This Article is From Oct 20, 2016

Asian Stocks Advance As Oil Trades Above $51; Dollar Strengthens

Asian Stocks Advance As Oil Trades Above $51; Dollar Strengthens

Asian stocks advanced for a third day as crude oil traded near a 15-month high following an unexpected drop in U.S. crude oil stockpiles. Mexico's peso was close to its strongest level in six weeks before the final U.S. presidential debate. 

Energy shares were among the best performers on the MSCI Asia Pacific Index after crude closed above $51 a barrel on Wednesday in New York. South Korea's Kospi index climbed for a fifth day and equity index futures foreshadowed gains in China, Hong Kong and Singapore. The peso -- which has tended to strengthen when Republican presidential candidate Donald Trump's prospects dim -- edged higher even as the dollar strengthened versus most peers. Bonds fell in Australia and New Zealand after Saudi Arabia conducted the biggest-ever debt sale by an emerging-market nation. 

The decline in U.S. oil inventories comes as OPEC works on a deal to reduce crude output and so alleviate a glut that has dogged energy markets for the past two years. Trump will go head-to-head with Democratic rival Clinton in the third and final debate as investors count down to the Nov. 8 election and the next Federal Reserve meeting, which is just two weeks away. A Bloomberg Politics national poll showed a nine percentage-point lead for Clinton, while traders expect the Fed to put off a hike in interest rates until the central bank's December meeting. 

"The presidential debate is a must watch for investors in the Asia-Pacific region," Michael McCarthy, chief market strategist in Sydney at CMC Markets, said in an e-mail to clients. "A clear win for either candidate is important - markets are likely to buy Clinton and sell Trump."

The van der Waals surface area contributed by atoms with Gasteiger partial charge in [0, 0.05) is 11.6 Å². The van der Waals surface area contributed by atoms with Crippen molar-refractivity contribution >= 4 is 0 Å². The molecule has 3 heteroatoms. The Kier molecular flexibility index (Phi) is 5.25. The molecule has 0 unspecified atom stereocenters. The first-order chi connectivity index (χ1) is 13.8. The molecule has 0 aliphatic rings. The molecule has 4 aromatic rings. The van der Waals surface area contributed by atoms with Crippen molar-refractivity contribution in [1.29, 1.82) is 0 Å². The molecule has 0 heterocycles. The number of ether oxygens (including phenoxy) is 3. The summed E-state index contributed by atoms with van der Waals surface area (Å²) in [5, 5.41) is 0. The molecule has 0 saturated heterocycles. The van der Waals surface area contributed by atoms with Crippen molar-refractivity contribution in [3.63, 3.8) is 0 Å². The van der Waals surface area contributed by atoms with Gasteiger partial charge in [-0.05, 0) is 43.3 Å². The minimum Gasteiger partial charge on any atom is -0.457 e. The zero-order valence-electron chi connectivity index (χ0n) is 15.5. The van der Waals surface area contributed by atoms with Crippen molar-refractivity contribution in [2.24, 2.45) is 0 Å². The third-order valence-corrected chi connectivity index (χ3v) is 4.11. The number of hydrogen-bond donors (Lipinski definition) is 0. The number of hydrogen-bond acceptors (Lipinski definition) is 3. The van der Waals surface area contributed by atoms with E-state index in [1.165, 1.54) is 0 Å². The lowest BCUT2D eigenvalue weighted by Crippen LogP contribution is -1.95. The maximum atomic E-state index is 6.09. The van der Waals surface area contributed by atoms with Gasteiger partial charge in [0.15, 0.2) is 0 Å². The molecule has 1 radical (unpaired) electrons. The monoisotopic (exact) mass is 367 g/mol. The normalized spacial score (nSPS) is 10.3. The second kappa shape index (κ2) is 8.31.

As well as the debate, traders will be looking out for Australian jobs data Thursday, reports on store sales in Japan as well as export orders in Taiwan. Indonesia has an interest-rate review and 46 percent of the economists surveyed by Bloomberg predict there will be a cut. The European Central Bank also has a policy review that may shed light on the outlook for its quantitative-easing program. 

Stocks 

The MSCI Asia Pacific Index was up 0.2 percent as of 9:47 a.m. Tokyo time, with a gauge of energy shares climbing 0.5 percent. The Kospi added 0.2 percent and Japan's Topix index gained 0.5 percent, while futures on Hong Kong's Hang Seng and Hang Seng China Enterprises indexes climbed at least 0.4 percent. FTSE China A50 Index contracts were up 0.2 percent. 

S&P 500 Index futures increased 0.1 percent following the underlying benchmark's 0.2 percent advance on Wednesday. Morgan Stanley and Halliburton Co. rallied on better-than-estimated results, while the Nasdaq Composite Index closed up just 0.1 percent as Intel Corp.'s disappointing sales outlook drove chipmakers lower. 

Commodities 

Crude oil declined 0.2 percent to $51.49 a barrel in New York, after surging 2.6 percent on Wednesday. Official data showed U.S. supplies dropped by 5.25 million barrels last week to the lowest level since January, while all 10 analysts surveyed by Bloomberg had forecast an increase. Many nations are willing to join the Organization of Petroleum Exporting Countries in cutting production, according to Khalid Al-Falih, energy and industry minister of Saudi Arabia. 

Currencies 

The Bloomberg Dollar Spot Index rose for the first time this week as the Australian and Canadian dollars weakened 0.2 percent versus the greenback. 

Mexico's peso was up less than 0.1 percent, having strengthened 7 percent in the past month as opinion polls indicated Trump will probably lose in the coming election. The peso has been sensitive to Trump's fortunes because he's proposed renegotiating or ending trade deals with Mexico and blocking remittances to force the country to pay for a wall along the U.S. border. 

The ringgit rose 0.4 percent as the last session's increase in oil prices brightened prospects for Malaysia, Asia's only major net exporter of crude.

© 2016 Bloomberg L.P



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